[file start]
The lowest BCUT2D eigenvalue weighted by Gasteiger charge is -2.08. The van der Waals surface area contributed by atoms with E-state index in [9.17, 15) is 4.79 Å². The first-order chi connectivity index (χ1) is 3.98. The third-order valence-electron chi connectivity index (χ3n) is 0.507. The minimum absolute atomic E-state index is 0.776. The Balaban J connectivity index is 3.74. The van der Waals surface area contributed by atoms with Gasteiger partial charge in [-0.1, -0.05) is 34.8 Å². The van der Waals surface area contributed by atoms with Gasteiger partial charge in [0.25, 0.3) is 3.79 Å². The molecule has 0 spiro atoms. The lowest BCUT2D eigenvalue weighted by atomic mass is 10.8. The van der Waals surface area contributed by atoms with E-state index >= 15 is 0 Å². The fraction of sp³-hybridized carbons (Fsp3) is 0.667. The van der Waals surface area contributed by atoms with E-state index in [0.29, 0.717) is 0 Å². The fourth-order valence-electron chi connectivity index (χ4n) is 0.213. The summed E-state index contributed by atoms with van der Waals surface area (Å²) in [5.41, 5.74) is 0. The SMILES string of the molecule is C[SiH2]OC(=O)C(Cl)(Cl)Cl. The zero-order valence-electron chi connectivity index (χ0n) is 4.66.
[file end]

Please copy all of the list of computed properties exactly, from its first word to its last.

The lowest BCUT2D eigenvalue weighted by Gasteiger charge is -2.08. The van der Waals surface area contributed by atoms with E-state index in [9.17, 15) is 4.79 Å². The first-order chi connectivity index (χ1) is 3.98. The third-order valence-electron chi connectivity index (χ3n) is 0.507. The minimum absolute atomic E-state index is 0.776. The Balaban J connectivity index is 3.74. The van der Waals surface area contributed by atoms with Gasteiger partial charge in [-0.1, -0.05) is 34.8 Å². The van der Waals surface area contributed by atoms with Gasteiger partial charge in [0.25, 0.3) is 3.79 Å². The molecule has 0 spiro atoms. The lowest BCUT2D eigenvalue weighted by atomic mass is 10.8. The van der Waals surface area contributed by atoms with E-state index >= 15 is 0 Å². The fraction of sp³-hybridized carbons (Fsp3) is 0.667. The van der Waals surface area contributed by atoms with E-state index in [0.29, 0.717) is 0 Å². The fourth-order valence-electron chi connectivity index (χ4n) is 0.213. The summed E-state index contributed by atoms with van der Waals surface area (Å²) in [5.41, 5.74) is 0. The SMILES string of the molecule is C[SiH2]OC(=O)C(Cl)(Cl)Cl. The zero-order valence-electron chi connectivity index (χ0n) is 4.66.